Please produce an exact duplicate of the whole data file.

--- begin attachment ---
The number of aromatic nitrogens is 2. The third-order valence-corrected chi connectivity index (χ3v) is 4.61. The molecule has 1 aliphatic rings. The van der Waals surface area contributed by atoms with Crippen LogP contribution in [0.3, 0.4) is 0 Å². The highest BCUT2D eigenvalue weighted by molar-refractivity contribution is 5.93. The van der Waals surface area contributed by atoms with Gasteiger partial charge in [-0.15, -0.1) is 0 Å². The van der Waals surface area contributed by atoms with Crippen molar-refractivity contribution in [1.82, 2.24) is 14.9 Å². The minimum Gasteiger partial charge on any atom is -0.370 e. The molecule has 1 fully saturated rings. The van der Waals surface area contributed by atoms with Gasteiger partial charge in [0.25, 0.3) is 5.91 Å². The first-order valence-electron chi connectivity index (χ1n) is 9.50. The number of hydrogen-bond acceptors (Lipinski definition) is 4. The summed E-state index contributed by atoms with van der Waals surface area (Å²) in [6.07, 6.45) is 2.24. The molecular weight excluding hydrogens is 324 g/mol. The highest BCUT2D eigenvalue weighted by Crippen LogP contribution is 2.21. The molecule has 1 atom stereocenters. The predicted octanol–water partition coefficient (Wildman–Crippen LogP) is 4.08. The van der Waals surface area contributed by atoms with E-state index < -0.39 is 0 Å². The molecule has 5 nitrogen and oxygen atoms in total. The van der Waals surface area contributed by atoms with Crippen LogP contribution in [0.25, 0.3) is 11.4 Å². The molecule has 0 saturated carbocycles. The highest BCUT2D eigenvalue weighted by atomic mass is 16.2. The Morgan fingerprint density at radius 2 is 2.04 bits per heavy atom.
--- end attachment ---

The number of aromatic nitrogens is 2. The third-order valence-corrected chi connectivity index (χ3v) is 4.61. The molecule has 1 aliphatic rings. The van der Waals surface area contributed by atoms with Crippen LogP contribution in [0.3, 0.4) is 0 Å². The highest BCUT2D eigenvalue weighted by molar-refractivity contribution is 5.93. The van der Waals surface area contributed by atoms with Gasteiger partial charge in [-0.15, -0.1) is 0 Å². The van der Waals surface area contributed by atoms with Crippen molar-refractivity contribution in [1.82, 2.24) is 14.9 Å². The minimum Gasteiger partial charge on any atom is -0.370 e. The molecule has 1 fully saturated rings. The van der Waals surface area contributed by atoms with Gasteiger partial charge in [0.25, 0.3) is 5.91 Å². The first-order valence-electron chi connectivity index (χ1n) is 9.50. The number of hydrogen-bond acceptors (Lipinski definition) is 4. The summed E-state index contributed by atoms with van der Waals surface area (Å²) in [6.07, 6.45) is 2.24. The molecular weight excluding hydrogens is 324 g/mol. The highest BCUT2D eigenvalue weighted by Crippen LogP contribution is 2.21. The molecule has 1 atom stereocenters. The predicted octanol–water partition coefficient (Wildman–Crippen LogP) is 4.08. The van der Waals surface area contributed by atoms with E-state index < -0.39 is 0 Å². The molecule has 5 nitrogen and oxygen atoms in total. The van der Waals surface area contributed by atoms with Crippen LogP contribution in [0.25, 0.3) is 11.4 Å². The molecule has 0 saturated carbocycles. The highest BCUT2D eigenvalue weighted by atomic mass is 16.2. The Morgan fingerprint density at radius 2 is 2.04 bits per heavy atom.